Gypsies and Travellers camping on private land are going to have a very short period of time before somebody tells them to move on, and no defence to any legal proceedings that would force them to leave. As far as public land is concerned, public authorities do have a duty to take account of humanitarian considerations. There is existing public guidance for local authorities issued by the Secretary of State, currently for Housing, Communities and Local Government, that explains that welfare considerations need to be taken into account while lawful enquiries therefore need to be undertaken.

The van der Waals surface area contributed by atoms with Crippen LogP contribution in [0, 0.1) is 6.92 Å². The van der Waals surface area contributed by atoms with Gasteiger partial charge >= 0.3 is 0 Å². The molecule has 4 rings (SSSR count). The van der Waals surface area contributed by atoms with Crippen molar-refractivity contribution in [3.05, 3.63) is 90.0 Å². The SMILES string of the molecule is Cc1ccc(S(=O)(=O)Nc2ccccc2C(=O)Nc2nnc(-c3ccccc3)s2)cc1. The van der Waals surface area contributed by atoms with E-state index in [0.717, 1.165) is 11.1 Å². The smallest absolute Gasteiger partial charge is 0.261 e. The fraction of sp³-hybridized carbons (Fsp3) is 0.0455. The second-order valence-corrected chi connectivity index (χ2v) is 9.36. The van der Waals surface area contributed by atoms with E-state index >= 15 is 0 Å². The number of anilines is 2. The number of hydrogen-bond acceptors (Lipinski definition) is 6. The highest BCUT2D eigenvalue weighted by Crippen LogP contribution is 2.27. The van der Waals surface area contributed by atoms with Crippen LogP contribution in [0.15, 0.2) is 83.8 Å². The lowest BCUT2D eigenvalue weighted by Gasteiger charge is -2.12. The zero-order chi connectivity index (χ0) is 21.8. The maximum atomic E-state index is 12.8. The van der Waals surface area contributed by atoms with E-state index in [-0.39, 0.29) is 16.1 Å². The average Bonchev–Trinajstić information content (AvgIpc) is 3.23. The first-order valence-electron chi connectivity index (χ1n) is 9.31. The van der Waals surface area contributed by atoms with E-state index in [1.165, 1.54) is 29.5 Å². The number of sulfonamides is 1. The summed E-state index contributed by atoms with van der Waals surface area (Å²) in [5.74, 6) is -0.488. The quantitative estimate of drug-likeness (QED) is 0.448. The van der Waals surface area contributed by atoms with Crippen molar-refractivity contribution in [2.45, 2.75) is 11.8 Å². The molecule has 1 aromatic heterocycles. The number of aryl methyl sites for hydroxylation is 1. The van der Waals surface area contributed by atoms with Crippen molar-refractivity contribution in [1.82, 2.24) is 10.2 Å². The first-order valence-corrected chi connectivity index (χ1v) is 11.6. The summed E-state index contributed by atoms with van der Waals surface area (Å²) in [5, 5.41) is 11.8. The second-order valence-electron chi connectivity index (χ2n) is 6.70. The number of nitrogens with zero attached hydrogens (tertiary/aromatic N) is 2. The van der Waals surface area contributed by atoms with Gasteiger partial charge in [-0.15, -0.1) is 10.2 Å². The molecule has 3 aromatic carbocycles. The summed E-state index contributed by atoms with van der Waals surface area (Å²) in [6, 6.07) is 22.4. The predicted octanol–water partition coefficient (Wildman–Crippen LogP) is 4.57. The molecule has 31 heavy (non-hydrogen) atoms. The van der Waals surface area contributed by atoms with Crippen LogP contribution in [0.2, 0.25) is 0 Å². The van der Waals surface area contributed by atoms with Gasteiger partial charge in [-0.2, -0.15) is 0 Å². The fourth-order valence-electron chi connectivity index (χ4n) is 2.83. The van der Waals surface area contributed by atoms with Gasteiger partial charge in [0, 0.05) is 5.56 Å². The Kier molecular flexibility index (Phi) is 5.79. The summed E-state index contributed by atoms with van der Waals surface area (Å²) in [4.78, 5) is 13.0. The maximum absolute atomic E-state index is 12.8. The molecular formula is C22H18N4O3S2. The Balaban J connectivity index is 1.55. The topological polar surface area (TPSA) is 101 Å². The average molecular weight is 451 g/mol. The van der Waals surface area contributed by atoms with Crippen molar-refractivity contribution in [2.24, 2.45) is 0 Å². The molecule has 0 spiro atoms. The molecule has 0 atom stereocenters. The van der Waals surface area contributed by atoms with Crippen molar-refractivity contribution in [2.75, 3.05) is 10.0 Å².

The police also have guidance from the Association of Chief Police Officers. Janette McCormick will tell us more about that, but it has been updated recently. So, before they take the decision to issue a direction and subsequently perhaps arrest for failure to comply with the direction public officials and law enforcement officers will no doubt take into account that guidance. Ultimately, if the decision is taken to direct Gypsies and Travellers to leave, they would find it very difficult to not comply and would ultimately end up before a magistrate and possibly have their vehicles seized. So most Gypsies and Travellers, in my experience anyway, comply with the requirement to leave. We know that the police, and again Janette McCormick will tell us more, are not asking for any increase in the strength of their powers. The vast majority of police forces say that the powers are sufficient. What is needed is more sites—temporary, transit and permanent.